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Easily Make Your Own Herbal Tinctures and Save Money


Paul Fassa

Herbs can be used as preventative tonics or healing medicinal remedies. Traditional healing disciplines used herbs exclusively, now western alternative medicine is undergoing a renascence with traditional herbalism. So it’s a good idea to learn not only about the herbs themselves, but also how to use them in various healing methods – such as herbal tinctures.

Some consider the bio-availability of herbs extracted in tinctures superior to teas and decoctions. Maybe so, maybe not. But one thing’s for sure, store bought tinctures are pricey. Even one ounce bottles go from ten to twenty U.S. dollars, depending on the herb type and quality.

But you can make your own large volume tinctures easily and cheaply for long term cost efficient use with high quality ingredients of your choice. Thanks to the alcohol content, a large batch can last forever without losing potency.

This way you can avoid supplement price increases and dodge the threat of minimizing herbal availability from the Medical Mafia and Big Brother. This is already occurring in Europe, Canada, and Australia under the expanding terms of Codex Alimentarius enforcement.

Here’s How to Make Your Own Tinctures

First, familiarize yourself with what herbs are suitable for any health conditions you wish to address. For example, black elderberry extract is an excellent flu remedy, better than Tamiflu and without the side effects and expense. Dandelion and milk thistle are excellent liver decongestants and tonics with prophylactic or preventative properties. As tonics, they could and should be taken constantly.

The herbs should be organic or wild crafted from pristine areas and not irradiated.

There are two basic approaches for making tinctures: One uses grain alcohol and distilled water, and the other uses 80 or 100 proof vodka. The proof content of alcoholic beverages measures around one-half the alcohol content by volume. Check out Elizabeth Renter’s previous post here at NaturalSociety for more information about herbal tinctures.

So 80 proof vodka is 40% alcohol with 60% water, which some consider adequate for most tinctures. Others prefer a 50/50 ratio of alcohol to water, which comes with 100 proof vodka.

Using grain alcohol lessens the alcohol cost and ensures a high quality of water if you purchase grain alcohol (ethyl alcohol) by the quart from a large liquor store and mix it 50/50 with distilled water. That’s the way I was taught, but you may find the 40% grain alcohol to distilled water appropriate for some tinctures.

Make sure you use very large jars; mason jars are good, bigger ones are better. Place the herbs of your choice to the one-third level of that empty jar. Than add either the vodka or the pre-mixed 50/50 or 40/60 ethyl (grain) alcohol and distilled water up to a bit below the top of the jar. This allows gently swooshing the mixture around to mix the solution.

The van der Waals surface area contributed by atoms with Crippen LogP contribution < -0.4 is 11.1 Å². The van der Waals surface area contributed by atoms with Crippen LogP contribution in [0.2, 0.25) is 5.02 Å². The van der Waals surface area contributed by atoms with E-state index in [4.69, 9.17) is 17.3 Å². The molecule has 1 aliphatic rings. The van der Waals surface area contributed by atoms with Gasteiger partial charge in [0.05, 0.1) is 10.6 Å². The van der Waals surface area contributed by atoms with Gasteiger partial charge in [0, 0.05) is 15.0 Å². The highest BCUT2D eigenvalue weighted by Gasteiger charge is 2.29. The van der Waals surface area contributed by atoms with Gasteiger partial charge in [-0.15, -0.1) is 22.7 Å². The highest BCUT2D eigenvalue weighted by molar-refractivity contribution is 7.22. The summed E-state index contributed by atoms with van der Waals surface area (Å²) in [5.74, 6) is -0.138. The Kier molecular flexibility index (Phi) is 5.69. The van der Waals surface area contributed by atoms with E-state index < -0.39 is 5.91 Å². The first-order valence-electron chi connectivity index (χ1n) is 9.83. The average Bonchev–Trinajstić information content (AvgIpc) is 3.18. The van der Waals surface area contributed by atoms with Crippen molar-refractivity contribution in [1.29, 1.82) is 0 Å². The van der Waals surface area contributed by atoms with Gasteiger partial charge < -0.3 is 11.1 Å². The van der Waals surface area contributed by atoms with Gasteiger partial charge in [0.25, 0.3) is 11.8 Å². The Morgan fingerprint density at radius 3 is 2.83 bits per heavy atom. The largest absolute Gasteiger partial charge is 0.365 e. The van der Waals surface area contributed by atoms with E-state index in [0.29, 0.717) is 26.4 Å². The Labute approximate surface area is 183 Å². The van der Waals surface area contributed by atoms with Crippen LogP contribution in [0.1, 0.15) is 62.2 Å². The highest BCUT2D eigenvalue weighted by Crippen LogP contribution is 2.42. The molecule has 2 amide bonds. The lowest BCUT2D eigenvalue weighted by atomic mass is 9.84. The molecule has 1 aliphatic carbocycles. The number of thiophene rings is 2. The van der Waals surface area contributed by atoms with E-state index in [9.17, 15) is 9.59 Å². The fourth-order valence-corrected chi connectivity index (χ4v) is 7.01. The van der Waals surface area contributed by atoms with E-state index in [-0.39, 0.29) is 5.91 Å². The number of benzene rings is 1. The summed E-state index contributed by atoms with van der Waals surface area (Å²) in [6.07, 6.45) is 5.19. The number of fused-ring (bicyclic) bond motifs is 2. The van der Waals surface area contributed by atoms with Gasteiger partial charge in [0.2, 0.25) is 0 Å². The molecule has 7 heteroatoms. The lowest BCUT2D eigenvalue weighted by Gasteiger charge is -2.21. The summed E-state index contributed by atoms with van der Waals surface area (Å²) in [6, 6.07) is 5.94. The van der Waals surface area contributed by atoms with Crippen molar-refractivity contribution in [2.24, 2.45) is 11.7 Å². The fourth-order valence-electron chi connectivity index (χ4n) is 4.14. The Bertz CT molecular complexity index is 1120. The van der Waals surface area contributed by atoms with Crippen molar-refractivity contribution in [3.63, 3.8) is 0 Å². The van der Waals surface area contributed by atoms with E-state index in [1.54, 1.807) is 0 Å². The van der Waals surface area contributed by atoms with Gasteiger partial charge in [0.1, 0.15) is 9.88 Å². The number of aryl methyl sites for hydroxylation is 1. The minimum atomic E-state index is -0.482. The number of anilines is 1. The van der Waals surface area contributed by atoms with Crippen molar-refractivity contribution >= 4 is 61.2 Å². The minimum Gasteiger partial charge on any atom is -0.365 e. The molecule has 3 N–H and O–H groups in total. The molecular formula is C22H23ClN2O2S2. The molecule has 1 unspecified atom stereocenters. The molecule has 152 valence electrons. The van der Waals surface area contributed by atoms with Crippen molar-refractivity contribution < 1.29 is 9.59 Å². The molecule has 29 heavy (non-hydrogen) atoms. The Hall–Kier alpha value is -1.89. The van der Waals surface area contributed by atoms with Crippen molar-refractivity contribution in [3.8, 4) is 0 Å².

What’s tricky is some herbs swell up with moisture more than others. So the “bit below” may be a couple inches or a few inches. This requires some research or queries with those who know the herb’s properties to avoid trial and error.

Both recipes involve a seasoning period of 15 to 30 days, an herbalist instructed me to use 30-days seasoning. The seasoning should occur in a dark space like a cupboard or closet with a daily gentle shake for a few seconds to mix the herbs more.

It’s wise to label the bottles with both the herb and the date the seasoning started. After the seasoning period with gentle, brief daily shaking, your tincture is ready.

Place the seasoned solution into a jar with the herbs filtered out or simply leave it as-is while removing one, two, or four ounces at a time into dark amber or blue glass bottles with glass droppers. The solutions should always be protected from sunlight.

A dose of one dropper-full will usually require two full draws to get that amount. It’s impossible to fill a dropper with one draw. Put the full amount into a small amount of water or place it under your tongue for a minute to acquire the herb’s effect from a sublingual approach.

Use hot water to evaporate some of the alcohol if you’re concerned about consuming it.

Voila! You just made your first herbal tincture – or you will soon!


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All post and information provided within this blog is for educational and informational purposes only, and is not to be construed as medical advice or instruction. No action should be taken solely on the contents of this website.  Please consult with your healthcare professional before making any dietary or lifestyle changes or taking supplements that may interfere with medications. Any products or information discussed are not intended to diagnose, prevent, treat or cure any illness, disease or lifestyle. Please consult your physician or a qualified health professional on any matters regarding your health and wellbeing or on any opinions expressed within this website.

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